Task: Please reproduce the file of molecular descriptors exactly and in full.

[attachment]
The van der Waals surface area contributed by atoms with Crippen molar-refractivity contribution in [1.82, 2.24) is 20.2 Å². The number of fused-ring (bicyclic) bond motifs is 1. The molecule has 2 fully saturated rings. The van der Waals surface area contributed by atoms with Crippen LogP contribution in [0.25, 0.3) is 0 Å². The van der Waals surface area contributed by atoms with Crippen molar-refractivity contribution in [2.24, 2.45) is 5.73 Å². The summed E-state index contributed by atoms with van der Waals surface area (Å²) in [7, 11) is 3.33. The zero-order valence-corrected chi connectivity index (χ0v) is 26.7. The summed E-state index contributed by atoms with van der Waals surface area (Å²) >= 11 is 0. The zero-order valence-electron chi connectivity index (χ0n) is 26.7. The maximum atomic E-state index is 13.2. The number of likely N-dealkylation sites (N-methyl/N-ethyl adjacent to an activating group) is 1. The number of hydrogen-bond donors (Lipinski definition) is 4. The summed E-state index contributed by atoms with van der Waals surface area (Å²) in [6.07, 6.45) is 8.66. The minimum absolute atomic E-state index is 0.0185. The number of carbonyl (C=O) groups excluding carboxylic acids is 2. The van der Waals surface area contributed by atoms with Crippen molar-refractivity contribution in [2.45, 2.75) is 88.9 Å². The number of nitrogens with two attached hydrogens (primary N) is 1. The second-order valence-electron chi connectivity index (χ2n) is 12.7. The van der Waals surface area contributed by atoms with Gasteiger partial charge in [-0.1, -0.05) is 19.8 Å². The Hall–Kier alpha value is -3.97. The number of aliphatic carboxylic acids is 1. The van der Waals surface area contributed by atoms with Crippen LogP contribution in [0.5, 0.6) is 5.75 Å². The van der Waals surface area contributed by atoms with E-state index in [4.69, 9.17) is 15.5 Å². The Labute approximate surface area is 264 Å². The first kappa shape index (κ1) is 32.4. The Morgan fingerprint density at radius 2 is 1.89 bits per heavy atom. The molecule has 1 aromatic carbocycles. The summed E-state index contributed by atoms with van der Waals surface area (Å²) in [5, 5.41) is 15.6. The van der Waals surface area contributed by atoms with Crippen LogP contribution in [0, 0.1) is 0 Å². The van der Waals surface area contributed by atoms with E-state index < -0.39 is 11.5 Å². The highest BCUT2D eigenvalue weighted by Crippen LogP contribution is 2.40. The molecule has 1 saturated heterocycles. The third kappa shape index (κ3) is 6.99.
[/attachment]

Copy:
The van der Waals surface area contributed by atoms with Crippen molar-refractivity contribution in [1.82, 2.24) is 20.2 Å². The number of fused-ring (bicyclic) bond motifs is 1. The molecule has 2 fully saturated rings. The van der Waals surface area contributed by atoms with Crippen LogP contribution in [0.25, 0.3) is 0 Å². The van der Waals surface area contributed by atoms with Crippen molar-refractivity contribution in [2.24, 2.45) is 5.73 Å². The summed E-state index contributed by atoms with van der Waals surface area (Å²) in [7, 11) is 3.33. The zero-order valence-corrected chi connectivity index (χ0v) is 26.7. The summed E-state index contributed by atoms with van der Waals surface area (Å²) >= 11 is 0. The zero-order valence-electron chi connectivity index (χ0n) is 26.7. The maximum atomic E-state index is 13.2. The number of likely N-dealkylation sites (N-methyl/N-ethyl adjacent to an activating group) is 1. The number of hydrogen-bond donors (Lipinski definition) is 4. The summed E-state index contributed by atoms with van der Waals surface area (Å²) in [6.07, 6.45) is 8.66. The minimum absolute atomic E-state index is 0.0185. The number of carbonyl (C=O) groups excluding carboxylic acids is 2. The van der Waals surface area contributed by atoms with Crippen molar-refractivity contribution in [2.45, 2.75) is 88.9 Å². The number of nitrogens with two attached hydrogens (primary N) is 1. The second-order valence-electron chi connectivity index (χ2n) is 12.7. The van der Waals surface area contributed by atoms with Gasteiger partial charge in [-0.1, -0.05) is 19.8 Å². The Hall–Kier alpha value is -3.97. The number of aliphatic carboxylic acids is 1. The van der Waals surface area contributed by atoms with Crippen LogP contribution in [0.5, 0.6) is 5.75 Å². The van der Waals surface area contributed by atoms with E-state index in [4.69, 9.17) is 15.5 Å². The Labute approximate surface area is 264 Å². The first kappa shape index (κ1) is 32.4. The Morgan fingerprint density at radius 2 is 1.89 bits per heavy atom. The molecule has 1 aromatic carbocycles. The summed E-state index contributed by atoms with van der Waals surface area (Å²) in [5, 5.41) is 15.6. The van der Waals surface area contributed by atoms with Crippen LogP contribution in [0, 0.1) is 0 Å². The van der Waals surface area contributed by atoms with E-state index < -0.39 is 11.5 Å². The highest BCUT2D eigenvalue weighted by Crippen LogP contribution is 2.40. The molecule has 1 saturated heterocycles. The third kappa shape index (κ3) is 6.99.